Reporter's Notebook: Puah Institute conference

Caught between open-mindedness and extremism, fertility organization only invites male speakers to address crowd.

Puah conference men and women mehitza 311 (photo credit: Judy Siegel-Itzkovich)
Puah conference men and women mehitza 311
(photo credit: Judy Siegel-Itzkovich)
The discussions included ovary transplantation, the checking of post-menstrual “spotting” by color-blind rabbis to determine if a woman can go to the ritual bath, breastfeeding, pain during intercourse, post-natal depression, precancerous cervical lesions and abortions. But there were no female speakers at the Puah Institute for Fertility and Medicine According to Halacha’s 12th-annual “Innovations in Gynecology, Obstetrics and Jewish Law”conference Wednesday in Jerusalem – there were only 13 rabbis and eight male physicians or PhDs on the podium during the daylong gathering.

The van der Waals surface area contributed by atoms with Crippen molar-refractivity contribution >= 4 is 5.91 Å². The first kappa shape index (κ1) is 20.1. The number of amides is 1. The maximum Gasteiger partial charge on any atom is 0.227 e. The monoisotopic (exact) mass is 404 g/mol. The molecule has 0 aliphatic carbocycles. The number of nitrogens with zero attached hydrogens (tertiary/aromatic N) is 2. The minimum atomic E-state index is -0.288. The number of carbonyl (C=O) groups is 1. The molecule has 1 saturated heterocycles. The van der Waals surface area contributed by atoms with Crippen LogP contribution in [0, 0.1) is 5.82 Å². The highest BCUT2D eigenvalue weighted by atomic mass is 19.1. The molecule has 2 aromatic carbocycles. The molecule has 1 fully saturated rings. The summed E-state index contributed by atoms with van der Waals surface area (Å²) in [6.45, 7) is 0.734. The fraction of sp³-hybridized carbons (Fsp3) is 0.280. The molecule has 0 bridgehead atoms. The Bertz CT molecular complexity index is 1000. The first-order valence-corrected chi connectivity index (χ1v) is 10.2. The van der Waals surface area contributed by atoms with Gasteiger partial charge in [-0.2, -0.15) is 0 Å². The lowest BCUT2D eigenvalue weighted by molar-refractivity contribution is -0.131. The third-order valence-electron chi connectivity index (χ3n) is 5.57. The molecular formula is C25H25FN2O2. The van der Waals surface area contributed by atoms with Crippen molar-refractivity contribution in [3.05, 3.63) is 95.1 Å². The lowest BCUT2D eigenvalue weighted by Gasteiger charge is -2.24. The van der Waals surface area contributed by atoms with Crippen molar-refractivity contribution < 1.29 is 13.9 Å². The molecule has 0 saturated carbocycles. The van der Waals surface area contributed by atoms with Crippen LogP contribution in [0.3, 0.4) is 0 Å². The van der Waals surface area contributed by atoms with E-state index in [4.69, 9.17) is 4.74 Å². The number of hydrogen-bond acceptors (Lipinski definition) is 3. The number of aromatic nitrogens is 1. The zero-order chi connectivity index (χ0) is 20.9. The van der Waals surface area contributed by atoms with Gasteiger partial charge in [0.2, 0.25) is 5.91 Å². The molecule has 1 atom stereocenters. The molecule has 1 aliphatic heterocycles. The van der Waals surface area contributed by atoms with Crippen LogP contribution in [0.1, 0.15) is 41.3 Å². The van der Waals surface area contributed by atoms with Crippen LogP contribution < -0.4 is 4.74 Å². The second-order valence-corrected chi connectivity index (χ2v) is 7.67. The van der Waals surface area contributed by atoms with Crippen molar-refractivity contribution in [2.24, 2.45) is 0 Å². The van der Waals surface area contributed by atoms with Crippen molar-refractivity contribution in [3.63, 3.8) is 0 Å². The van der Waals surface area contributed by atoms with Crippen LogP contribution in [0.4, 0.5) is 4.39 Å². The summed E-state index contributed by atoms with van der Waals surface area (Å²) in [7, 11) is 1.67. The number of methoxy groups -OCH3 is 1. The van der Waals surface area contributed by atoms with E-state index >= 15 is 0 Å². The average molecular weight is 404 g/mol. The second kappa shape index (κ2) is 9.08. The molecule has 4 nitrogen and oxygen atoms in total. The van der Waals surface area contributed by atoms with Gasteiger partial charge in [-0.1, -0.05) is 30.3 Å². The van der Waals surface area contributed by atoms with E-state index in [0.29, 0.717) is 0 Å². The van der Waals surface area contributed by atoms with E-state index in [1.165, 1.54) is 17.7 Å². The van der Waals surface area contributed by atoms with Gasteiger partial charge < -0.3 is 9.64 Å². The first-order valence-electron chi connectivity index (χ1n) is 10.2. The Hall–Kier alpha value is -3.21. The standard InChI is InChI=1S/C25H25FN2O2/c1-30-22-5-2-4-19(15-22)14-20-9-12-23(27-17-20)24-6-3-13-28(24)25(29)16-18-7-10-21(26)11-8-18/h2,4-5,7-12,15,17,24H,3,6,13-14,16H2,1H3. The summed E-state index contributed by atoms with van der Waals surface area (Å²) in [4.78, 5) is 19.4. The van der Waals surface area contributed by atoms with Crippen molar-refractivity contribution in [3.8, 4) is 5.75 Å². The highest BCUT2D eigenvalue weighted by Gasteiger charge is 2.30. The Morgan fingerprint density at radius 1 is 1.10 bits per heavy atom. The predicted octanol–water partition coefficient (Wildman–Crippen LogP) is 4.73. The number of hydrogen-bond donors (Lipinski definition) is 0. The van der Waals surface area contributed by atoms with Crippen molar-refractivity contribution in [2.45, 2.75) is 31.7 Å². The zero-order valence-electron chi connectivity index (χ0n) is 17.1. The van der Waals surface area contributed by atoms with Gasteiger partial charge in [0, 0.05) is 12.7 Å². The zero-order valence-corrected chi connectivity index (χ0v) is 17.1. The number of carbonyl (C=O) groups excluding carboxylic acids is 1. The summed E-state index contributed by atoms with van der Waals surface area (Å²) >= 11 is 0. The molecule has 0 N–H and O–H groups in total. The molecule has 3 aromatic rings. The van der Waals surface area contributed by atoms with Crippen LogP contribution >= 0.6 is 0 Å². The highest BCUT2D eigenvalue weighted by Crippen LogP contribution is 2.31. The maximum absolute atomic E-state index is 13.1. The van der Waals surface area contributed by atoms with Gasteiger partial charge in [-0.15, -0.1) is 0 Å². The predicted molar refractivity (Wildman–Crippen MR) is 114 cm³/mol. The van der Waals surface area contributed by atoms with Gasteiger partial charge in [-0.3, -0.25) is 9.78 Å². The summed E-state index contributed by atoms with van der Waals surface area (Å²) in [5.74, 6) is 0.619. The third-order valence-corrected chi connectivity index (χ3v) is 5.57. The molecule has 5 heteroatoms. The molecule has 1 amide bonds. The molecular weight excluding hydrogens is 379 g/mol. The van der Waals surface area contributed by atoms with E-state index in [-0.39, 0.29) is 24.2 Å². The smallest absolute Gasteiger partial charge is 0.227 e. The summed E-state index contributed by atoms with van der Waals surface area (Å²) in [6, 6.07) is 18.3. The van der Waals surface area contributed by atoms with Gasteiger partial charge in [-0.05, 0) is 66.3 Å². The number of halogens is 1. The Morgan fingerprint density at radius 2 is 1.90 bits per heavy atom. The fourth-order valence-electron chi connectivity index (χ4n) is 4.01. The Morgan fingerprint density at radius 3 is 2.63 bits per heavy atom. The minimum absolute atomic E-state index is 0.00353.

Despite the brouhaha raised during the past week in the general media over its “exclusion of women,” and the counterattacks by the haredi world, there were no secular or haredi journalists. But I (who am neither) was there to listen and cover the sessions, as I have been for the past decade.
The discussions, as always, included terminology such as ejaculation and male orgasm, as well as other subjects that would have caused haredi men to blush even without the presence of women, and which are routinely censored in the haredi media. And as with the previous conferences, there was an equal number of women and men (more than 1,000 in all) – separated by cloth-covered dividers – in attendance, and closed-circuit TV screens showing the speakers.
Although nothing had really changed, the audience had more haredim in black kippot, and fewer national religious men in crocheted kippot. And there was tension in the air – resulting from Kadima MK (and gynecologist) Rachel Adatto’s objection last week to Puah’s policy of not allowing women experts to address the crowd.